Over the years, one thing I’ve learned is that Rangers fans as a whole seem to absolutely love strong defensive displays. Any fan enjoys seeing a team score goals and play well, but some fans seem to hate watching their side be hard to beat. For whatever reason, Rangers fans, in general, appreciate that side of the game more than most. On Thursday night against Maribor, the support could be forgiven for believing they were watching a team from a decade ago as Rangers fought their way to a 0-0 draw to win the tie. Let’s have a look at the talking points from the night.


Rangers approached this match in a different manner to any so far this season. Murphy and Candeias were asked to man-mark deep-lying midfielders. Arfield and Ejaria then had to work between midfield and the wide areas defensively. It was a system designed to be hard to beat.

It could have gone very wrong. On paper, the obvious choice was to play Murphy and Candeias wide. When you consider that the team had very little time on the training ground between Sunday and Thursday, it was a risk. However, everyone looked well-drilled and fully invested in the game plan. That’s a high level of coaching that is often overlooked. Rangers are not a team full of experienced international players at this stage. Through ability and determination, they are putting any shortcomings in experience to one side and getting the job done.


Allan McGregor may already be the most significant signing Rangers have made this season. I wasn’t as critical of Wes Foderingham as many fans seemed to be. It was clear McGregor would be an upgrade, but over the years I think I’ve forgotten just how good he actually is. His ability to make saves when he has no right to at crucial times was evident last night. The save from Tavares in the second half will be included in future arguments about the best saves we’ve seen from Rangers goalkeepers.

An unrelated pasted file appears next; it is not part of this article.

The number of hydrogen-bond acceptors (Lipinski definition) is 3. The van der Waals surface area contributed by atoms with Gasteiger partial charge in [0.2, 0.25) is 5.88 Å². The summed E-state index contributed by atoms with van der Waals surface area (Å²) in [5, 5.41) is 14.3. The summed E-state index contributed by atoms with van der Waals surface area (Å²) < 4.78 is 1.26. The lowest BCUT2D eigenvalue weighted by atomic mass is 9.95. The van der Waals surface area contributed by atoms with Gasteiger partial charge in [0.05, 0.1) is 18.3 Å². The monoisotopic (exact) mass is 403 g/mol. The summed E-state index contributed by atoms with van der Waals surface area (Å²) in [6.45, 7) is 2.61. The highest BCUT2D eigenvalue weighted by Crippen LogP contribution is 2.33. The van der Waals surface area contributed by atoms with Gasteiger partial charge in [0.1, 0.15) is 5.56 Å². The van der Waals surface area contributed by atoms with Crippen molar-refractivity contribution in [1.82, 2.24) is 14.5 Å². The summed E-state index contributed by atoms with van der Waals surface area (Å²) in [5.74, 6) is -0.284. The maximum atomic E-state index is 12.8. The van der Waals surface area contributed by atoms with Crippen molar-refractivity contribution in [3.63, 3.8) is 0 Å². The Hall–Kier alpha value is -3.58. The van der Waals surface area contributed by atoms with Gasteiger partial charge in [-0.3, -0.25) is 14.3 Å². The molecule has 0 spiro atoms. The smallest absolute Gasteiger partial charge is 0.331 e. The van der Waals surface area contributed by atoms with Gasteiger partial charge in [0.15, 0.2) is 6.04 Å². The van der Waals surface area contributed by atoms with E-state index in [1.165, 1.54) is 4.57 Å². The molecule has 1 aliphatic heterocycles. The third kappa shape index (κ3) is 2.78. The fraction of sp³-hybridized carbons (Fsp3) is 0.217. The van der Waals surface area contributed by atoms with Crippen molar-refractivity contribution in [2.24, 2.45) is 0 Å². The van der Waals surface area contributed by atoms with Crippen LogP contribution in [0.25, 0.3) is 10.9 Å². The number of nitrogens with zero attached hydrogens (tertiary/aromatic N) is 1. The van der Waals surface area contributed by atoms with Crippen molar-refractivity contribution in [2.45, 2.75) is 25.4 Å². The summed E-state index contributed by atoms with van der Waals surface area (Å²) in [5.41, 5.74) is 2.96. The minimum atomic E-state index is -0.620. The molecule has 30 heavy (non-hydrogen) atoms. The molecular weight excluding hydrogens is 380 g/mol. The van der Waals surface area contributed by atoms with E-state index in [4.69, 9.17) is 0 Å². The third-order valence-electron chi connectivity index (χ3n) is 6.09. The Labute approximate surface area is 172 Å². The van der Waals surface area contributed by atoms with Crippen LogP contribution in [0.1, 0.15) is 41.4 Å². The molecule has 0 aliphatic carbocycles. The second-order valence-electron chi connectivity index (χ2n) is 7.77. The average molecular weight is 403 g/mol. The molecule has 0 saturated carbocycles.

But there’s a little more to it than just his ability. He’s trusted far more by the support. Ibrox can be difficult to play in when the fans are nervous. For whatever reason, many didn’t have a great amount of trust in Wes Foderingham. That’s not the case with McGregor, and a more composed support helps the players when they have to show that quality as well.


Somewhere, Walter Smith was watching Rangers on the night with a wry smile on his face. Much like his second spell in charge, Rangers set up with no other thought than to get the job done. It wasn’t pretty for a neutral, and will no doubt see some accuse the team of being negative or the likes. But as Gerrard told us on the day he was announced, he’s here to win. It won’t matter to him how the job is done, just that the results are what we’re looking for.

We haven’t been given enough of a look at the attacking threat this team can have. Rotation of players, red cards in domestic games, and being set up to be hard to beat away in Europe has meant the attacking players haven’t always had a real run. Over the course of the season, we’ll see if we have enough in those areas to be effective. What’s clear is that even if we don’t, Gerrard and his coaching team will find ways to make up for it. That sort of pragmatism is generally the difference when you’re not given hundreds of millions to spend on players.

What did you take away from the match? Tweet us @abouttherangers with your thoughts.